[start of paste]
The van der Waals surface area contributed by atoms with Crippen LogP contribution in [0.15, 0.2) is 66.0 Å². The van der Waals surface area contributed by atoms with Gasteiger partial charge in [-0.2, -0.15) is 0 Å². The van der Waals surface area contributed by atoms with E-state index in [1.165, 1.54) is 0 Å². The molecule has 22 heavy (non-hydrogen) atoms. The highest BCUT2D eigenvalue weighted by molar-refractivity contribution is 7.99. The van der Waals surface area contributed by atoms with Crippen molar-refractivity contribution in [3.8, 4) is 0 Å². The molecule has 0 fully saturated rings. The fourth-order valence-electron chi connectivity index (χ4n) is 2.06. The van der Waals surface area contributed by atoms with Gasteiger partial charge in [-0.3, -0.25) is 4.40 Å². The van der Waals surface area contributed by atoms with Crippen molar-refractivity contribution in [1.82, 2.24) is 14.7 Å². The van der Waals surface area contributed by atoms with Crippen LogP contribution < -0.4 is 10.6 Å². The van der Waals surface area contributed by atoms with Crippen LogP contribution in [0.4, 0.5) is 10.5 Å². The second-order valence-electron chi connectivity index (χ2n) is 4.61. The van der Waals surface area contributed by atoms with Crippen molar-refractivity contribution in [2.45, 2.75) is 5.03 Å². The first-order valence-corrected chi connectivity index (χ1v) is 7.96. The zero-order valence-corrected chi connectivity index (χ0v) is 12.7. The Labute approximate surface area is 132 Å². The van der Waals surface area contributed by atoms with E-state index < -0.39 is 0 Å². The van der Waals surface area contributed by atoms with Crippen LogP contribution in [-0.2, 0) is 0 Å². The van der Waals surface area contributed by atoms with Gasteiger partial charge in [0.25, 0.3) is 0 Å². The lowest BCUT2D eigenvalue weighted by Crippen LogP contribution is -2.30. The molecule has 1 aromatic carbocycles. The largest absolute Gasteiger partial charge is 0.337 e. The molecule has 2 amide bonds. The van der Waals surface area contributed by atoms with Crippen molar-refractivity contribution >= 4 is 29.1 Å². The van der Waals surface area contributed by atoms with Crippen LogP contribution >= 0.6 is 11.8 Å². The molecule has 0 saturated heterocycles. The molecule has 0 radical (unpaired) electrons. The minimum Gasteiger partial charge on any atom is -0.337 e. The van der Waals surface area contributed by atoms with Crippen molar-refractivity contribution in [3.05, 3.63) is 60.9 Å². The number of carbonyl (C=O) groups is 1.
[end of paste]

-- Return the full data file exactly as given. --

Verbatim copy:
The van der Waals surface area contributed by atoms with Crippen LogP contribution in [0.15, 0.2) is 66.0 Å². The van der Waals surface area contributed by atoms with Gasteiger partial charge in [-0.2, -0.15) is 0 Å². The van der Waals surface area contributed by atoms with E-state index in [1.165, 1.54) is 0 Å². The molecule has 22 heavy (non-hydrogen) atoms. The highest BCUT2D eigenvalue weighted by molar-refractivity contribution is 7.99. The van der Waals surface area contributed by atoms with Crippen molar-refractivity contribution in [3.8, 4) is 0 Å². The molecule has 0 fully saturated rings. The fourth-order valence-electron chi connectivity index (χ4n) is 2.06. The van der Waals surface area contributed by atoms with Gasteiger partial charge in [-0.3, -0.25) is 4.40 Å². The van der Waals surface area contributed by atoms with Crippen molar-refractivity contribution in [1.82, 2.24) is 14.7 Å². The van der Waals surface area contributed by atoms with Crippen LogP contribution < -0.4 is 10.6 Å². The van der Waals surface area contributed by atoms with Crippen LogP contribution in [0.4, 0.5) is 10.5 Å². The second-order valence-electron chi connectivity index (χ2n) is 4.61. The van der Waals surface area contributed by atoms with Crippen molar-refractivity contribution in [2.45, 2.75) is 5.03 Å². The first-order valence-corrected chi connectivity index (χ1v) is 7.96. The zero-order valence-corrected chi connectivity index (χ0v) is 12.7. The Labute approximate surface area is 132 Å². The van der Waals surface area contributed by atoms with E-state index < -0.39 is 0 Å². The van der Waals surface area contributed by atoms with Crippen LogP contribution in [-0.2, 0) is 0 Å². The van der Waals surface area contributed by atoms with Gasteiger partial charge in [0.25, 0.3) is 0 Å². The lowest BCUT2D eigenvalue weighted by Crippen LogP contribution is -2.30. The molecule has 1 aromatic carbocycles. The largest absolute Gasteiger partial charge is 0.337 e. The molecule has 2 amide bonds. The van der Waals surface area contributed by atoms with Crippen molar-refractivity contribution >= 4 is 29.1 Å². The van der Waals surface area contributed by atoms with Crippen LogP contribution >= 0.6 is 11.8 Å². The molecule has 0 saturated heterocycles. The molecule has 0 radical (unpaired) electrons. The minimum Gasteiger partial charge on any atom is -0.337 e. The van der Waals surface area contributed by atoms with Crippen molar-refractivity contribution in [3.05, 3.63) is 60.9 Å². The number of carbonyl (C=O) groups is 1.